“It’s going to be the strategics who first play at scale, and then the financial investors, rather than the other way around”

Marco van Daele
SUSI Partners

“But they’re also buying electric vehicle charging companies to hedge their downstream business. And they have the balance sheets to front a lot of the capital outlay that’s needed.”

Aside from the oil majors, car manufacturers are also investing in EV charging since they “need the infrastructure to be there to enable their own car sales”, says van Daele.

“So, while we see the EV ecosystem as a significant market for infrastructure investment, we do think the volumes are further away than people think,” he continues – a claim that is supported by BNEF data, which show that while passenger EV sales are expected to reach 26 million by 2030 – 2.1 million were sold in 2019 – EVs will only account for 8 percent of all cars on the road.

“We might be wrong,” van Daele concedes. “But even if we are, it’s going to be the strategics who first play at scale and then the financial investors, rather than the other way around.”

Park your plug

As clean energy standards have risen in priority in both the public and private sectors in recent years, the eventual arrival of the need for charging stations to support growing fleets of EVs has felt increasingly inevitable, writes Jordan Stutts.

More than 1.4 million plug-in EVs have been sold in the US since 2010, according to the Alternative Fuels Data Center at the country’s Department of Energy. That number is expected to grow by around 2.5 million over the next five years.

The next logical question, then, is where to put the infrastructure required to charge EVs? One inventive idea that investors are considering is to transform and evolve a transport asset that is at risk of becoming obsolete: multi-storey car parks.

Around a decade ago, multi-storey car parks provided the exact type of stable, recurring cashflow that investors deploying infrastructure capital were seeking. However, the rise of ride-sharing companies in recent years has put the stability of this asset’s revenue generation into question.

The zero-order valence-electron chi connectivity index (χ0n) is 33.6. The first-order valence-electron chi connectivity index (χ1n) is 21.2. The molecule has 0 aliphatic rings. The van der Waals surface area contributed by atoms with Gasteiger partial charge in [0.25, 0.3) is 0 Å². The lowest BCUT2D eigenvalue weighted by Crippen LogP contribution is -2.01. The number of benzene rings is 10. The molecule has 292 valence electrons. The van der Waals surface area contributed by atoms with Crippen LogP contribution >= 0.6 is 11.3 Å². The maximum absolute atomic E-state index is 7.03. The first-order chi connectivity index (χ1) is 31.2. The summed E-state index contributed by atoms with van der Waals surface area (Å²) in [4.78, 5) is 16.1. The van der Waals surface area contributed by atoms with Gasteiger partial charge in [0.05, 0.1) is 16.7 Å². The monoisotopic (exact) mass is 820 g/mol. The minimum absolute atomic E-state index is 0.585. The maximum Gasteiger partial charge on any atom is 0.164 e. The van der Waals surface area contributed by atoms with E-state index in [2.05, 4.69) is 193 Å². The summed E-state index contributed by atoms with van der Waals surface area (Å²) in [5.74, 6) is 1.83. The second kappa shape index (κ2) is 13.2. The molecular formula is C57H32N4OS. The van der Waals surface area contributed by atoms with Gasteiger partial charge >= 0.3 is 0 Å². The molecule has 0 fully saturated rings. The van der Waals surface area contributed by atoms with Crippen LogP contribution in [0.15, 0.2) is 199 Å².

One solution may be to keep people coming by making them go-to locations to recharge vehicles. Drivers would park their cars in order to walk around while charging was taking place.

“While the charging industry is relatively nascent, in my view it is critical infrastructure of the future,” says Drew Brown, principal at ECP, a US-based fund manager focused on the energy and power sectors.

Brown says investment demand for public fast-charging EV stations in the US is “largely still in coastal and urban areas”, which is also where many multi-storey car parks are located in order to manage dense traffic flow. The opportunity to install charging stations in multi-storey car parks, or parking garages as they are known locally, will require “patient risk capital” at this point, Brown explains, but he believes it could be a workable solution to overlay an ageing asset with an emerging one.

John Breckenridge, head of clean energy infrastructure at Swiss firm Capital Dynamics, agrees that there are “pockets” of demand for charging stations where multi-storey car parks are seeing less use. However, he adds that, for meaningful investment to enter a new sector, investors will require greater certainty before they can get on board.

“For private capital to deploy in these opportunities, there has to be some kind of excess demand so that people are comfortable that it’s not going to just disappear in a short period of time,” Breckenridge says.